Euphorbia Caput-Medusae represents a unique succulent in the genus Euphorbia. It remains endemic only to the region surrounding Cape Town, South Africa, in Africa.
The Euphorbia Caput-Medusae presents a short, central caudex. This immediately spreads into a mass of serpent-like items which resemble the head of Medusa and forms the source of the common name.
These stems grow covered with thick, scale-like structures, and commonly attain an overall diameter of as much as 3.3 feet (1 m). Small deciduous leaves typically appear near the ends of each stem.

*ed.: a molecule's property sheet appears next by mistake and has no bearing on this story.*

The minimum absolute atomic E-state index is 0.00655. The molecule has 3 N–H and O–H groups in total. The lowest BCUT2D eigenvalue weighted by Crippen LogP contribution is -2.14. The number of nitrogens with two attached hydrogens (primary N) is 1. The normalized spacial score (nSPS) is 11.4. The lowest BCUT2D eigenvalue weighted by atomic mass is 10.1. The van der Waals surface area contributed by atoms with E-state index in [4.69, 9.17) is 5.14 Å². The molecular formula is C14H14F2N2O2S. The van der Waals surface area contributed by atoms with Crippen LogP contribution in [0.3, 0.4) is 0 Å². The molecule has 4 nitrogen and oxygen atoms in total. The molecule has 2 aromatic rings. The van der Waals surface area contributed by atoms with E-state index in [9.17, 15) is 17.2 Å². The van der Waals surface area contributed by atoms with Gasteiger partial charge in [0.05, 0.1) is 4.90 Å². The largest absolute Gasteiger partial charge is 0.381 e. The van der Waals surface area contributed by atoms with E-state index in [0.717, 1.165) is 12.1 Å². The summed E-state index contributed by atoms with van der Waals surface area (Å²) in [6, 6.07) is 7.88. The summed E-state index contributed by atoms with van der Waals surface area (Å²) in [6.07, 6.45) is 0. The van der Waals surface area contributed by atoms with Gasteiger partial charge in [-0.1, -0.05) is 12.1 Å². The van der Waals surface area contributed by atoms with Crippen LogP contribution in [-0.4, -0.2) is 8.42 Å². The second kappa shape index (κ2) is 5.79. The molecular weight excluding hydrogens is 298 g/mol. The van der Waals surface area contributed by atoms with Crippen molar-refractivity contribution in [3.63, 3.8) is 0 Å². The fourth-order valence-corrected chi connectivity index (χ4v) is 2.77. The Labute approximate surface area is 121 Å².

Euphorbia Caput-Medusae Habitat and Characteristics
The Euphorbia Caput-Medusae generally grows in deep soil and rocky areas along the coastline. The numerous tubercles remain covered in structures resembling the scales of a snake. Just imagine the sight.
The twisting stems of this plant also sometimes bury themselves beneath the soil. During Spring and Summer, the ends of the stems develop a covering of numerous small flowers. These appear either white, red, or pink in color.
Though it does not rank as toxic, the milky colored sap produced by the plant often causes irritation to the eyes and skin, if one finds oneself exposed to it.
Unfortunately, much of the plant’s native habitat has been destroyed by urban development.